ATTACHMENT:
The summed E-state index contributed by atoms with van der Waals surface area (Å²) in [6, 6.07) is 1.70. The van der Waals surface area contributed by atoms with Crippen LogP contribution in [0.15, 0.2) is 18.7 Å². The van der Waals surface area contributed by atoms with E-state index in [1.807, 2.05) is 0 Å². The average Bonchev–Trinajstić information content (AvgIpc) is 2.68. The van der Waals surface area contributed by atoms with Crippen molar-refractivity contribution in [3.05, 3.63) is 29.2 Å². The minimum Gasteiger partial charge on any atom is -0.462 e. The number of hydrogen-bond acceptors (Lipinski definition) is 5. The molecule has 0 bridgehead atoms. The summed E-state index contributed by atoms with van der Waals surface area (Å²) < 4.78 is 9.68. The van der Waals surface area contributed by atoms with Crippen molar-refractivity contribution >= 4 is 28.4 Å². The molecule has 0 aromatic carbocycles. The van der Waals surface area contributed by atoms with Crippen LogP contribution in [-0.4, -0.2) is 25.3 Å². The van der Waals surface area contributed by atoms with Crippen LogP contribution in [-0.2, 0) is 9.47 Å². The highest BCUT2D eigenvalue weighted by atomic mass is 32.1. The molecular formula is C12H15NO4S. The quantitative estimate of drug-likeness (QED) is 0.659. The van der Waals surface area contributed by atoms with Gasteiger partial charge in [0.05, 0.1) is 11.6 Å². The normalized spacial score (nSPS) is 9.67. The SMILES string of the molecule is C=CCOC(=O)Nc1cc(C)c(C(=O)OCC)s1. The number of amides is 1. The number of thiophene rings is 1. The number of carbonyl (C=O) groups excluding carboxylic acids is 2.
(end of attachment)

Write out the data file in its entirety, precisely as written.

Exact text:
The summed E-state index contributed by atoms with van der Waals surface area (Å²) in [6, 6.07) is 1.70. The van der Waals surface area contributed by atoms with Crippen LogP contribution in [0.15, 0.2) is 18.7 Å². The van der Waals surface area contributed by atoms with E-state index in [1.807, 2.05) is 0 Å². The average Bonchev–Trinajstić information content (AvgIpc) is 2.68. The van der Waals surface area contributed by atoms with Crippen molar-refractivity contribution in [3.05, 3.63) is 29.2 Å². The minimum Gasteiger partial charge on any atom is -0.462 e. The number of hydrogen-bond acceptors (Lipinski definition) is 5. The molecule has 0 bridgehead atoms. The summed E-state index contributed by atoms with van der Waals surface area (Å²) < 4.78 is 9.68. The van der Waals surface area contributed by atoms with Crippen molar-refractivity contribution >= 4 is 28.4 Å². The molecule has 0 aromatic carbocycles. The van der Waals surface area contributed by atoms with Crippen LogP contribution in [-0.4, -0.2) is 25.3 Å². The van der Waals surface area contributed by atoms with Crippen LogP contribution in [-0.2, 0) is 9.47 Å². The highest BCUT2D eigenvalue weighted by atomic mass is 32.1. The molecular formula is C12H15NO4S. The quantitative estimate of drug-likeness (QED) is 0.659. The van der Waals surface area contributed by atoms with Gasteiger partial charge in [0.05, 0.1) is 11.6 Å². The normalized spacial score (nSPS) is 9.67. The SMILES string of the molecule is C=CCOC(=O)Nc1cc(C)c(C(=O)OCC)s1. The number of amides is 1. The number of thiophene rings is 1. The number of carbonyl (C=O) groups excluding carboxylic acids is 2.